Thursday, August 3, 2006

For Jenifer

Sarah cemetery markerMost of us come into this world kicking and screaming. With that first big breath we've each begun our journey on our particular road of life with all of its inherent twists and turns, ups and downs, and stops along the way. It can be a bumpy ride or a smooth ride, it can take us to points far away or leave us in our own backyards but for each journey there is no map, we navigate our life's road with our own personal compasses leading the way.

How we leave this life is as different as the ways that we live our lives - some quietly, some with dignity, some as large as the lives they've lived, some hell-bent for leather, and some fighting the whole way not wanting to let go until the very end. For the most part we probably don't have a choice in how our life ends. For some our lives are snatched away in the blink of an eye as the result of some unexpected tragedy, for some our lives end with machines providing our final gasps of air, and for others our lives end while we're so doped-up on medications to ease our pain that our physical bodies have no clue that our loved ones surround us while Death comes to greet us and extends his hand to help us over to the other side.

Jen's grandmother passed away this morning after spending 86 years on this planet following her own life's journey. From what Jen tells me, I picture her Gram as a fiercely independent woman - a woman who's family loved her for her feistiness as well as her kindness. As Jen was the child of a single parent household whose mother worked the overnight shift, her grandmother's house was her second home - the place she spent her nights before going to school in the morning, the home she spent summers at, and even now the place she lives with her own family while she awaits her house to be renovated. Because of this and more, Jen's grandmother was a big a part of her life and with her passing there is now a large empty hole that can only be filled with memories.

My own grandmother used to say "it's a shame to get this old and then die" and I guess I have to agree with her to a certain extent. It seems that just as we get to the point in our lives where we've figured out all the answers and can now pass some of that sage advice on to others so that their own journey might be a little smoother we come to the end of our road. For those who have lived long lives and are ready to lay down their burdens and rest, we can't begrudge them their passing though we know that we'll miss them for the rest of our own lives.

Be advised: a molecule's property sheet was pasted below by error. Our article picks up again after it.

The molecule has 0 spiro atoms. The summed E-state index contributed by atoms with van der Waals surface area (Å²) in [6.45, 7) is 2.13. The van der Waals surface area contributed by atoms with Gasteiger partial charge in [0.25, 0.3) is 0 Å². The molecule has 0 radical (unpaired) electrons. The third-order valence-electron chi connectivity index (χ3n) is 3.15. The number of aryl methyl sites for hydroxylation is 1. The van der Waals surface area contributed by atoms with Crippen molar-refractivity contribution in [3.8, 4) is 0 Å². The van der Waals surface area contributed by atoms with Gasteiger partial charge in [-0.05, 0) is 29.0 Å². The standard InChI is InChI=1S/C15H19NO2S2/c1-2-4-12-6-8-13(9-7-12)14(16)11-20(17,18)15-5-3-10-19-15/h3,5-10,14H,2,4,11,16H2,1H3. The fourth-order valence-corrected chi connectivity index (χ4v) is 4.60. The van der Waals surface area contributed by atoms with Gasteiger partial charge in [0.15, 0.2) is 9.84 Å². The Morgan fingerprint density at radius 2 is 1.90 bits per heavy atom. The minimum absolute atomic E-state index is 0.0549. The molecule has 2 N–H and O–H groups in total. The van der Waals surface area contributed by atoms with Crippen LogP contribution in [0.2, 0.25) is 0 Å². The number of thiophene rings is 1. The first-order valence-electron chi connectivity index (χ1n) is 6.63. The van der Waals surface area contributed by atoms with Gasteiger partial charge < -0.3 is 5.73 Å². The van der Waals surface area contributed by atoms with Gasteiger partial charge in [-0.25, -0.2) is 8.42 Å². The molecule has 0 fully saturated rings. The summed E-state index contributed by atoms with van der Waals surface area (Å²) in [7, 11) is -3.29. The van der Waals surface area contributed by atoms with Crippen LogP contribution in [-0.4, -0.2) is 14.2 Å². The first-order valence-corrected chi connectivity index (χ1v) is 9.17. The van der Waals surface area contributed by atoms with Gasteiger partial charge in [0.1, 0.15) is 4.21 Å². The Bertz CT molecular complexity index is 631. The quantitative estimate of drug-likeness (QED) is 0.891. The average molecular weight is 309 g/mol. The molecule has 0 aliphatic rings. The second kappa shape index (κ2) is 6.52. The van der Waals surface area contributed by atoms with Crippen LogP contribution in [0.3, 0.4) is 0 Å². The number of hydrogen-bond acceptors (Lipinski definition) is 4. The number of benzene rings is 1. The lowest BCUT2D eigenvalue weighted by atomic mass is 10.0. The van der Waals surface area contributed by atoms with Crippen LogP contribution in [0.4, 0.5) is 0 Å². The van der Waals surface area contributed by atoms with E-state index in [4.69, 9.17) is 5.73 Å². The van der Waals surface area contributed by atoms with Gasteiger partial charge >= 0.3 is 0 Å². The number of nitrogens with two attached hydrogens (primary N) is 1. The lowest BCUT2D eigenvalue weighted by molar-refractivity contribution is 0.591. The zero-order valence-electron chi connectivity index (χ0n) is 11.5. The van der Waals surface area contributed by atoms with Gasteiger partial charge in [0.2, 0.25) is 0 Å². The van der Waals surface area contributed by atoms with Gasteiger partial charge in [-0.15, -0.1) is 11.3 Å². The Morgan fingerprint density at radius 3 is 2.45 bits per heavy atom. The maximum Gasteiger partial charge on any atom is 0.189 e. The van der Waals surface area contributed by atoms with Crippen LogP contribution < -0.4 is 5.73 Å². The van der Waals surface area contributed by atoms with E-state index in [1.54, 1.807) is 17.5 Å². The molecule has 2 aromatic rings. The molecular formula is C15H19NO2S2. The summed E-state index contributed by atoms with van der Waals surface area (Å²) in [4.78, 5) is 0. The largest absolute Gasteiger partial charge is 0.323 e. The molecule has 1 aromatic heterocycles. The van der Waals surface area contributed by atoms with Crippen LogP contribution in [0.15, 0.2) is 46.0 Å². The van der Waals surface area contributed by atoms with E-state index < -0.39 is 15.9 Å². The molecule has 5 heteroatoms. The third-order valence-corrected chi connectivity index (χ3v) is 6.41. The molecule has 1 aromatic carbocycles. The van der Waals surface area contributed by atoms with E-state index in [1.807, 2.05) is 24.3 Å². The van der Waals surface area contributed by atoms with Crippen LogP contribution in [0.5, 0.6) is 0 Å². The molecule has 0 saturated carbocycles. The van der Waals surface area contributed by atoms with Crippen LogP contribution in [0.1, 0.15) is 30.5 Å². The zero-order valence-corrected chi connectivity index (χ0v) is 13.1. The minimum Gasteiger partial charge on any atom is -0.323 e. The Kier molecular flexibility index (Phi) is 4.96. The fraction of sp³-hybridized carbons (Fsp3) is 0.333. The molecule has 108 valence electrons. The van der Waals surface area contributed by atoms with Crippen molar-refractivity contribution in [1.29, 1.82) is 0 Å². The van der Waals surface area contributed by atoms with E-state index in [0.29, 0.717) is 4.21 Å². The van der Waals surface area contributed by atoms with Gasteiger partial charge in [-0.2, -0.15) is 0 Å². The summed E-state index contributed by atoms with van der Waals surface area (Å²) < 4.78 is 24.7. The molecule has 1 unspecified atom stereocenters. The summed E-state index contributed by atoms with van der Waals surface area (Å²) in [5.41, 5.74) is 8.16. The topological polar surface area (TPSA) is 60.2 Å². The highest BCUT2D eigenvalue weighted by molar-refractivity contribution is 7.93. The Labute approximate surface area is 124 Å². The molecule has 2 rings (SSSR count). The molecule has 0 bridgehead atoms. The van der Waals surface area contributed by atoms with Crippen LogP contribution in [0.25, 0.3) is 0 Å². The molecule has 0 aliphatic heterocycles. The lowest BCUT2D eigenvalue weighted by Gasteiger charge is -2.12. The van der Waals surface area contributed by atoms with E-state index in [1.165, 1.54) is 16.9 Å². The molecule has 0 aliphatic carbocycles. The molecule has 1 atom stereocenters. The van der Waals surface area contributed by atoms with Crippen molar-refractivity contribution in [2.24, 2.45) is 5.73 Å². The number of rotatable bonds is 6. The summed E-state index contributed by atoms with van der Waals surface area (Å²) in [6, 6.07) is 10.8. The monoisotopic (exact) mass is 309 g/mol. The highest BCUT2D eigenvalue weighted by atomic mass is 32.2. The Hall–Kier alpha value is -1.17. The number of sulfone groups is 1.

It's never easy to let someone go. My beloved grandfather died 34 years ago this on the 22nd of this month. He had leukemia and had become a shadow of his former self; he was ready to go and he welcomed Death into his home as he would have any welcome visitor for he felt that he'd lived a good life and his job here was done. As a 14-year old who idolized her grandfather, I wasn't ready to let him go but Death is Death and it doesn't care one iota about those it leaves behind. Over three decades later I still miss my grandfather like it was just yesterday but as an adult I can understand now his desire to leave this life to go onto whatever awaits us.

Jen's grandmother also opted to avoid the inevitable by refusing dialysis for her renal failure. I believe that she, like my grandfather, felt that she had lived a good life and was ready for her eternal rest. It wasn't that she wouldn't miss the people she left behind but she had traveled a long journey and had grown weary of the road. In our own grief and loss it's hard to understand why someone would want to leave this life behind but as I grow older myself, I begin to understand it better. In time I'm sure that Jen will, too.

In the meantime, I hope Jen remembers her grandmother as the vibrant woman she once was so that she can pass those memories along to her own children and they, too, will come to know the grandmother that Jen loved so dearly through the stories and remembrances that she shares with them. Someone is never truly dead or gone as long as we keep their memory alive in our hearts and take it out from time to time to cherish and share with others.


  1. Linda, what a wonderful, moving tribute that was! Wow! You are truely gifted with the "pen" as it were. As for you, Jen, my deepest condolences to you and your family. I know it sucks right now, but when you least expect it, you're going to smile or giggle at an old memory, and that will be your Gram telling you that she's ok, and that she still lives as long as you remember her!
    - Eric

  2. Anonymous6:47 PM EDT

    Your grandmother sounds like one heck of a strong, wise woman. My deepest condolences to you and your family, Jen.

    And you, Linda, have outdone yourself once again. A lovely, lovely post.

  3. Anonymous10:11 PM EDT

    Linda, your insight into grandparent realtionships is amazing. My grandmother was similar to Jen's, a second mom and always a safe place to fall. She went in her own way, we think, watching the Red Sox in a night game in her favorite chair in her living room. She didn't want people to fuss over her in the end.She had friends waiting in a better place for a game of pinnochle (sp?). Jen you will know when your Gram is there. She'll let you know in her own way but you will know. She was ready and her time had come. She is free of pain and able to watch you from a distance. You'll smile again. I wait for that at work when I am grumpy. XOXO 021

  4. Anonymous8:09 AM EDT

    I don't really know what else to say but... Thank you.


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